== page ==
Millions of punters wager on horse races every year, although a tiny percentage is able to make money. Effectively learning how to handicap horses perfectly to turn a profit is perhaps the most crucial skill in the gambling industry.
While there is no guidebook to help you conjure up the ingredients that make up the secret sauce; the experts have often listed the bad habits that you must avoid to have any chance of betting on the winning horse. According to the online bookmaker, here are five major reasons horse handicappers lose wagers.
Five Bad Habits that Define a Losing Bet
- Ignoring the Jockey – Analyzing individual performance can be tricky as every track has a few favorites. You put any competent jockey on a winning horse and the outcome will be the same. But the jockey’s performance becomes relevant when they’re able to pull out that extra bit of effort from a good horse and not just the best one. Evaluating jockeys is a neat trick that you mustn’t ignore. Consider their past records leading up to recent performances, including how they fared in the past couple of months.
- Considering Irrelevant Factors – Handicapping involves making crucial decisions at a moment’s notice. And while everything is important, what matters is the degree of relevance. For instance, if you pick a horse based on the color they wear or how recently they took a shit, you’ll lose. You might win a few bets, but that’s pure luck. Predicting the outcome comes with immense research and you only get better with practice.
- Simply Relying on Speed – While speed is a crucial factor while handicapping, it’s not the deciding factor. For instance, a horse might be fast on dry turf but struggle over a slushy patch. Some horses are quick off the line while some gain speed over time. You must take a horse’s stamina and history into account while handicapping. Relying only on speed is like walking into a gunfight with a pocket knife.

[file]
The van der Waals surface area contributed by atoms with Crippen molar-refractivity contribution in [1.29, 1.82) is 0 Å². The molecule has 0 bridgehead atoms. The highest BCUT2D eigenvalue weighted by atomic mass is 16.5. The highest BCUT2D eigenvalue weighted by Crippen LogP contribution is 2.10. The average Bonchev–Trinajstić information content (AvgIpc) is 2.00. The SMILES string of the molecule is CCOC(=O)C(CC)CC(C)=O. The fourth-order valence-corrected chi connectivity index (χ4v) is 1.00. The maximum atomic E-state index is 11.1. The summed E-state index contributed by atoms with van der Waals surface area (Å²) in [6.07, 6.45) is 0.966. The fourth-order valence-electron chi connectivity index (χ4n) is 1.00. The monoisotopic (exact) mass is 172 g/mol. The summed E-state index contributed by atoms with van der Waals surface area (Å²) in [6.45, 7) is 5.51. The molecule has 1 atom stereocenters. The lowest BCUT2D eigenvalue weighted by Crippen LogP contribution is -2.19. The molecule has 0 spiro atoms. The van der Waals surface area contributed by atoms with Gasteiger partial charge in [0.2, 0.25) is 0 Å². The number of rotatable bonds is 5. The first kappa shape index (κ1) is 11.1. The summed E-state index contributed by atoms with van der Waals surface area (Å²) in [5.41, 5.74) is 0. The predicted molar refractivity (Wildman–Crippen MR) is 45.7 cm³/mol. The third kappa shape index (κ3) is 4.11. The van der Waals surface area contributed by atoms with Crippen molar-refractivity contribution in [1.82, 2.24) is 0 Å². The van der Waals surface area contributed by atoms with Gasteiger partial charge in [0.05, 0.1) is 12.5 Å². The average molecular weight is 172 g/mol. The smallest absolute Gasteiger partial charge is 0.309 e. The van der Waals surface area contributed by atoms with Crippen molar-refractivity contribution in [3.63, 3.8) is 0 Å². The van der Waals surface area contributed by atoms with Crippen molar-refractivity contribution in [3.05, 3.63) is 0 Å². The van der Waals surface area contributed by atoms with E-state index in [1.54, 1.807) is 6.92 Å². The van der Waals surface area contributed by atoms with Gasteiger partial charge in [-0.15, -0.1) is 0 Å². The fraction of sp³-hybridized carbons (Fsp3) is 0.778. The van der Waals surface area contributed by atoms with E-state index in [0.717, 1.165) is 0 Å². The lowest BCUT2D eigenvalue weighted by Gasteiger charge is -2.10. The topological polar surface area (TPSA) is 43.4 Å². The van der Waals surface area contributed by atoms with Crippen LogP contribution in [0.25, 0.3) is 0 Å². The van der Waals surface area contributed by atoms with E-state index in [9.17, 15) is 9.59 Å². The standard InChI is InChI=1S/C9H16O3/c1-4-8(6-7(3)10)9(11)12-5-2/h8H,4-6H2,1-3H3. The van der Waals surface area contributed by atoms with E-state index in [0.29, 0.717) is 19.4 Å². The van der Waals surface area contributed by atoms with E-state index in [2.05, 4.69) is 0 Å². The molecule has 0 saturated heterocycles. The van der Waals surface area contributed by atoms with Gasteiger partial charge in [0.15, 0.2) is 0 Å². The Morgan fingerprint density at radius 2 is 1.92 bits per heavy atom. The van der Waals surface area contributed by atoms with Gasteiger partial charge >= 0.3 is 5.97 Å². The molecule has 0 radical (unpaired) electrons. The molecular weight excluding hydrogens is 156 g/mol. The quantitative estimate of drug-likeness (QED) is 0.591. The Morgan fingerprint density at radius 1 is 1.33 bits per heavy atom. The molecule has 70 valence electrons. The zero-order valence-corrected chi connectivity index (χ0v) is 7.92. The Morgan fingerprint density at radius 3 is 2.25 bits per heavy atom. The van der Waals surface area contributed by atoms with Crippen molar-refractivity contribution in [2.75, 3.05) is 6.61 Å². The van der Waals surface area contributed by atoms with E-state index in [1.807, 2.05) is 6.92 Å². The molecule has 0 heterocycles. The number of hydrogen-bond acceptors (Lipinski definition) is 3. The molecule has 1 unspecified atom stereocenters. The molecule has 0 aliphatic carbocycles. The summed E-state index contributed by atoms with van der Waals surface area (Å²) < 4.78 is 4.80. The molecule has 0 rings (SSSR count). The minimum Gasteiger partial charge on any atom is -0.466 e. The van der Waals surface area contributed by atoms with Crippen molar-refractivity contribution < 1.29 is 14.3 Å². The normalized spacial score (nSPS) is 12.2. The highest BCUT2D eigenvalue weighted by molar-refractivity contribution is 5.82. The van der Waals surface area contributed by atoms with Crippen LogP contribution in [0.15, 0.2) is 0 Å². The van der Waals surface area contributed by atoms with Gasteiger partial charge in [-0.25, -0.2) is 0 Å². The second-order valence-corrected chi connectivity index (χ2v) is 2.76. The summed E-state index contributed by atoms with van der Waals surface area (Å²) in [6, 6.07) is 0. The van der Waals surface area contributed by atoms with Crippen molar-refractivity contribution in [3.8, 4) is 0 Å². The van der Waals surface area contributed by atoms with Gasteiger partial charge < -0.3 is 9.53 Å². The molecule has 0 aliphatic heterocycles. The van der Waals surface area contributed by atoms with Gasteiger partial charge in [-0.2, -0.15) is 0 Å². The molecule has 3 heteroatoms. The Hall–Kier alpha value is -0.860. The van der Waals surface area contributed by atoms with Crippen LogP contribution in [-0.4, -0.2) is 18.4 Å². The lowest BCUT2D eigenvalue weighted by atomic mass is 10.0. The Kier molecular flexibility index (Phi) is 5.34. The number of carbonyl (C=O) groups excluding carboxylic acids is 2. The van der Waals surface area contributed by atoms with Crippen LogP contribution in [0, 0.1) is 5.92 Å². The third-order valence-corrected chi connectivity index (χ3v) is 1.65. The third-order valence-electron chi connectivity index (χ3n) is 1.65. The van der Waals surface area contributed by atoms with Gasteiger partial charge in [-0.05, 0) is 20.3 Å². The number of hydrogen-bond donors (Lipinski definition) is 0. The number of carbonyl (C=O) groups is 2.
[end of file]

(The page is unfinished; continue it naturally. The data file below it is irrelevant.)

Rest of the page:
- Focusing on the Bloodline – Bloodline refers to the animal’s list of parents and grandparents. And while horses from a strong gene pool generally perform well, there is no guarantee. Bloodlines are important when judging a horse’s performance during its maiden run. But then, betting on a maiden run isn’t the smartest decision from a gambling POV. There are countless incidences where champion bloodlines wither off in one generation, while horses with no proven heritage become champion racehorses.
- Ignoring the Trainer – Punters often wager on the final product but fail to see the numerous hours of training that happens behind the scene. Expert handicappers meticulously examine the trainer’s statistics and history since the animal spends most of its time following their instructions. A good trainer can turn a mediocre horse into a champion. Therefore, you cannot afford to ignore the trainer’s history and statistics while picking a horse you think will win.